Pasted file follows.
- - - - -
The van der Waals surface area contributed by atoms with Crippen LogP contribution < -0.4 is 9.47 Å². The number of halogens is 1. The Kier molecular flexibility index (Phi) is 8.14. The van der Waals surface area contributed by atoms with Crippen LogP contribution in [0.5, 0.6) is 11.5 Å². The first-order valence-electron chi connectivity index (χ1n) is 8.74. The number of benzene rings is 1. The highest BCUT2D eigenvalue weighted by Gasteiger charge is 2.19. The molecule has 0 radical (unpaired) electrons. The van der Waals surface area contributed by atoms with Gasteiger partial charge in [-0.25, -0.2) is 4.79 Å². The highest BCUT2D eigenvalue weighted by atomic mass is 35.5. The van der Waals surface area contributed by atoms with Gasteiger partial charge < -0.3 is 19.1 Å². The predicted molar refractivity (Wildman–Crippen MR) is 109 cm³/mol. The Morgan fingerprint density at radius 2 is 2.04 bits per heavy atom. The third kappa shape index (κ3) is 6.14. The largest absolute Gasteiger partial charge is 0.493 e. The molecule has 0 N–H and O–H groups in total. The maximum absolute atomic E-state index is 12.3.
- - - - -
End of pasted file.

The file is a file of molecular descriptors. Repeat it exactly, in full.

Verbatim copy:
The van der Waals surface area contributed by atoms with Crippen LogP contribution < -0.4 is 9.47 Å². The number of halogens is 1. The Kier molecular flexibility index (Phi) is 8.14. The van der Waals surface area contributed by atoms with Crippen LogP contribution in [0.5, 0.6) is 11.5 Å². The first-order valence-electron chi connectivity index (χ1n) is 8.74. The number of benzene rings is 1. The highest BCUT2D eigenvalue weighted by Gasteiger charge is 2.19. The molecule has 0 radical (unpaired) electrons. The van der Waals surface area contributed by atoms with Gasteiger partial charge in [-0.25, -0.2) is 4.79 Å². The highest BCUT2D eigenvalue weighted by atomic mass is 35.5. The van der Waals surface area contributed by atoms with Gasteiger partial charge < -0.3 is 19.1 Å². The predicted molar refractivity (Wildman–Crippen MR) is 109 cm³/mol. The Morgan fingerprint density at radius 2 is 2.04 bits per heavy atom. The third kappa shape index (κ3) is 6.14. The largest absolute Gasteiger partial charge is 0.493 e. The molecule has 0 N–H and O–H groups in total. The maximum absolute atomic E-state index is 12.3.